'I neither believe nor disbelieve in ghosts. I believe in the power of the stories,' Tim Krepp says. (WTOP/Alicia Lozano)
The tour starts at Hill Center, originally the
Old Naval Hospital. The building dates back to
1864 and was created to serve injured Civil War
Despite its long history filled with "tales
woe," tour guide and local historian Tim Krepp
says there are no ghosts here. He just likes
starting the haunted Capitol Hill tour at the
former hospital because it looks spooky.
"I just can't find a ghost in here and I find
that just cruel," he says. "I'm still to this
day looking. I'm convinced its haunted."
Standing on the corner of 10th and G streets,
Krepp points to an unassuming green house. The
street is quiet and idyllic, with mothers
pushing strollers down the sidewalk. But this is
also the home of Old Howard, one of Krepp's
He first appeared in 1871 to the Bonehart
family, which started feeling a menacing
presence late at night. Candles would suddenly
blow out and window shutters would open by
themselves. After inquiring about the house's
history, the Boneharts learned that a
curmudgeonly Marine once lived there. He cursed
his family as he died, driving them out of the
home. His spirit lingered, however, and
terrorized the Boneharts.
A servant reported hearing cackling as she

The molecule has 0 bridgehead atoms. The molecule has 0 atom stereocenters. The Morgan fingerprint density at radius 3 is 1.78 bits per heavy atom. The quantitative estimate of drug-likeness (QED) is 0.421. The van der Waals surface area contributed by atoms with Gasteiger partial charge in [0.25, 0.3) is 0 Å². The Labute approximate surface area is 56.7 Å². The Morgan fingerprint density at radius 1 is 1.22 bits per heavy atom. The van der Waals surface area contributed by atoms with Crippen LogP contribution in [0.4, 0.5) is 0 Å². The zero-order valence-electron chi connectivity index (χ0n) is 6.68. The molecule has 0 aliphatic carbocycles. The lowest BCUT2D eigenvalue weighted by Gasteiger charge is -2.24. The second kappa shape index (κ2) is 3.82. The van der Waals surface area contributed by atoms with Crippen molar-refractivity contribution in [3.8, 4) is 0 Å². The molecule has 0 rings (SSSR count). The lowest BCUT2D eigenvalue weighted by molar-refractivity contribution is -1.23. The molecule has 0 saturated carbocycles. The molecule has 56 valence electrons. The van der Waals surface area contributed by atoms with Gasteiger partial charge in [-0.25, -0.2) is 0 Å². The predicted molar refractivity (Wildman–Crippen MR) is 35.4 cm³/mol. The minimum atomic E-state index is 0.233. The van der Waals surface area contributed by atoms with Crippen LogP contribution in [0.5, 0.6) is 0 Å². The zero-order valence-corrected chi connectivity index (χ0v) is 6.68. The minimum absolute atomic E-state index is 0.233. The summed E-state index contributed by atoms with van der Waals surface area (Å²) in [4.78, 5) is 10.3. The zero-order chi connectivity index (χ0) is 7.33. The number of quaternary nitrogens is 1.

laying in bed moments before her sheets and
night clothes were ripped off. (WTOP/Alicia
The Boneharts eventually left the house at
10th and G streets, and all was quiet until the
1920s when Old Howard struck again. This time it
was a couple "in bed but not sleeping,"
according to a newspaper article Krepp read.
Suddenly the lights were turned on, the
curtains thrown open and the bed thrust into the
middle of the room.
"The couple had to move out and leave in
shame," Krepp says. (WTOP/Alicia Lozano)
Completed in 1806, the U.S. Marine Corps
Barracks and Commandant's House is pulsating
with ghostly presences, Krepp says. His favorite
tale is about Gen. Archibald Henderson, who
served as commandant of the Marine Corps for 38
years. He died "rather prosaically" one day just
before dinner while napping on the living room
sofa. Shortly after, the sightings started.
One Marine's widow reported seeing him next
her bed during a visit to the house. And during
World War II, as the new commandant was giving a
farewell speech for his son who was about to
deploy, Henderson appeared near the buffet
table. As the group was discussing the
possibility of women serving as Marines, the
general came crashing down off the wall.
"He was clearly not a fan of women in the
Marines," Krepp jokes. "He came from a different
time after all."
To learn about other ghost stories from the
commandant's house - and the buried treasure
behind it - check out Krepp's new book "Capitol
Hill Haunts." (WTOP/Alicia Lozano)
The most common sighting at the District 1
police substation is of an officer from the
1910s dripping wet and entering through the side
entrance of the building. No one knows for
certain who this ghost is, but Krepp has a
A blizzard hit D.C. March 5, 1909 just as
city was preparing to host President William
Howard Taft's inauguration. The police
department was overworked that day with
preparations, so when Officer J.W. Collier tried
to call out sick the captain was furious. He